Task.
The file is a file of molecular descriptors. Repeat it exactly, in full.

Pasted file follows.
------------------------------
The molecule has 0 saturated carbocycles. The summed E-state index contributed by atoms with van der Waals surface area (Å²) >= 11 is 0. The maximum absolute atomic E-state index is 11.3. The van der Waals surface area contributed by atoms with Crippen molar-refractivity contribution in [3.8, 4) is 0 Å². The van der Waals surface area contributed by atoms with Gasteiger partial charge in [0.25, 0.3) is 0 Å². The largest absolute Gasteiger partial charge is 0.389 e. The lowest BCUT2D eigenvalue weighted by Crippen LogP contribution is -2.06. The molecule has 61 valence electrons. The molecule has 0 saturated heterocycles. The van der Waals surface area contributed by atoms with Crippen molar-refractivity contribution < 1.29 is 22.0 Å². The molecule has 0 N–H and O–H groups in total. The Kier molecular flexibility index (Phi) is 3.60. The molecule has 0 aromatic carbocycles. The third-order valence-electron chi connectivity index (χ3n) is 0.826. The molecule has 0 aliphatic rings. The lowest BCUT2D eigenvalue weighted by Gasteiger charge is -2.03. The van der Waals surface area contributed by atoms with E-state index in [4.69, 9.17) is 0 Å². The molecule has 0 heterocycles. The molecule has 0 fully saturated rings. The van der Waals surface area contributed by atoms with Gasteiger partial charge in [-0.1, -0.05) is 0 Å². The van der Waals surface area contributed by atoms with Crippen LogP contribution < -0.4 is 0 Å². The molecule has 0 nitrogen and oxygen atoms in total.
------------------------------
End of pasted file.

The molecule has 0 saturated carbocycles. The summed E-state index contributed by atoms with van der Waals surface area (Å²) >= 11 is 0. The maximum absolute atomic E-state index is 11.3. The van der Waals surface area contributed by atoms with Crippen molar-refractivity contribution in [3.8, 4) is 0 Å². The van der Waals surface area contributed by atoms with Gasteiger partial charge in [0.25, 0.3) is 0 Å². The largest absolute Gasteiger partial charge is 0.389 e. The lowest BCUT2D eigenvalue weighted by Crippen LogP contribution is -2.06. The molecule has 61 valence electrons. The molecule has 0 saturated heterocycles. The van der Waals surface area contributed by atoms with Crippen molar-refractivity contribution < 1.29 is 22.0 Å². The molecule has 0 N–H and O–H groups in total. The Kier molecular flexibility index (Phi) is 3.60. The molecule has 0 aromatic carbocycles. The third-order valence-electron chi connectivity index (χ3n) is 0.826. The molecule has 0 aliphatic rings. The lowest BCUT2D eigenvalue weighted by Gasteiger charge is -2.03. The van der Waals surface area contributed by atoms with E-state index in [4.69, 9.17) is 0 Å². The molecule has 0 heterocycles. The molecule has 0 fully saturated rings. The van der Waals surface area contributed by atoms with Gasteiger partial charge in [-0.1, -0.05) is 0 Å². The van der Waals surface area contributed by atoms with Crippen LogP contribution < -0.4 is 0 Å². The molecule has 0 nitrogen and oxygen atoms in total.